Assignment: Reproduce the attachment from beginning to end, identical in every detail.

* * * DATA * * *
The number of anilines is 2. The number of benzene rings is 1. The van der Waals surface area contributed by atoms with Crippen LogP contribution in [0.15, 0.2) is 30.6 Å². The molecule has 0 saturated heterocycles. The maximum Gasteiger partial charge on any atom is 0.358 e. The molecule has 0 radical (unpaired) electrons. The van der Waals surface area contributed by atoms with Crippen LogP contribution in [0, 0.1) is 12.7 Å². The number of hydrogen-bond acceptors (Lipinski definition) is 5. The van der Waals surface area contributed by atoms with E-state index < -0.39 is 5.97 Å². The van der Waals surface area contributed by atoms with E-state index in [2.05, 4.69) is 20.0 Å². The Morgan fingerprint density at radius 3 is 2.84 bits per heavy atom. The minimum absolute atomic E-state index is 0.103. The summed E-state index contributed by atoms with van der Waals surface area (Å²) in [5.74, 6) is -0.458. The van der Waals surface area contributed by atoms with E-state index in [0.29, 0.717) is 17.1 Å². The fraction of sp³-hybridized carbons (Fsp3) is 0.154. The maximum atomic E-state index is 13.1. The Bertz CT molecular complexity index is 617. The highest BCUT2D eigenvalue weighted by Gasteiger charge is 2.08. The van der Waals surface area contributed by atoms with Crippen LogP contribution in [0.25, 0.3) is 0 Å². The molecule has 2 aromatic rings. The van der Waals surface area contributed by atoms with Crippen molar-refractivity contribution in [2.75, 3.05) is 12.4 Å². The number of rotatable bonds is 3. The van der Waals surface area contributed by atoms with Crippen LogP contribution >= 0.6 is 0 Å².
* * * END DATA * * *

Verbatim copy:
The number of anilines is 2. The number of benzene rings is 1. The van der Waals surface area contributed by atoms with Crippen LogP contribution in [0.15, 0.2) is 30.6 Å². The molecule has 0 saturated heterocycles. The maximum Gasteiger partial charge on any atom is 0.358 e. The molecule has 0 radical (unpaired) electrons. The van der Waals surface area contributed by atoms with Crippen LogP contribution in [0, 0.1) is 12.7 Å². The number of hydrogen-bond acceptors (Lipinski definition) is 5. The van der Waals surface area contributed by atoms with E-state index < -0.39 is 5.97 Å². The van der Waals surface area contributed by atoms with E-state index in [2.05, 4.69) is 20.0 Å². The Morgan fingerprint density at radius 3 is 2.84 bits per heavy atom. The minimum absolute atomic E-state index is 0.103. The summed E-state index contributed by atoms with van der Waals surface area (Å²) in [5.74, 6) is -0.458. The van der Waals surface area contributed by atoms with E-state index in [0.29, 0.717) is 17.1 Å². The fraction of sp³-hybridized carbons (Fsp3) is 0.154. The maximum atomic E-state index is 13.1. The Bertz CT molecular complexity index is 617. The highest BCUT2D eigenvalue weighted by Gasteiger charge is 2.08. The van der Waals surface area contributed by atoms with Crippen LogP contribution in [0.25, 0.3) is 0 Å². The molecule has 2 aromatic rings. The van der Waals surface area contributed by atoms with Crippen molar-refractivity contribution in [2.75, 3.05) is 12.4 Å². The number of rotatable bonds is 3. The van der Waals surface area contributed by atoms with Crippen LogP contribution >= 0.6 is 0 Å².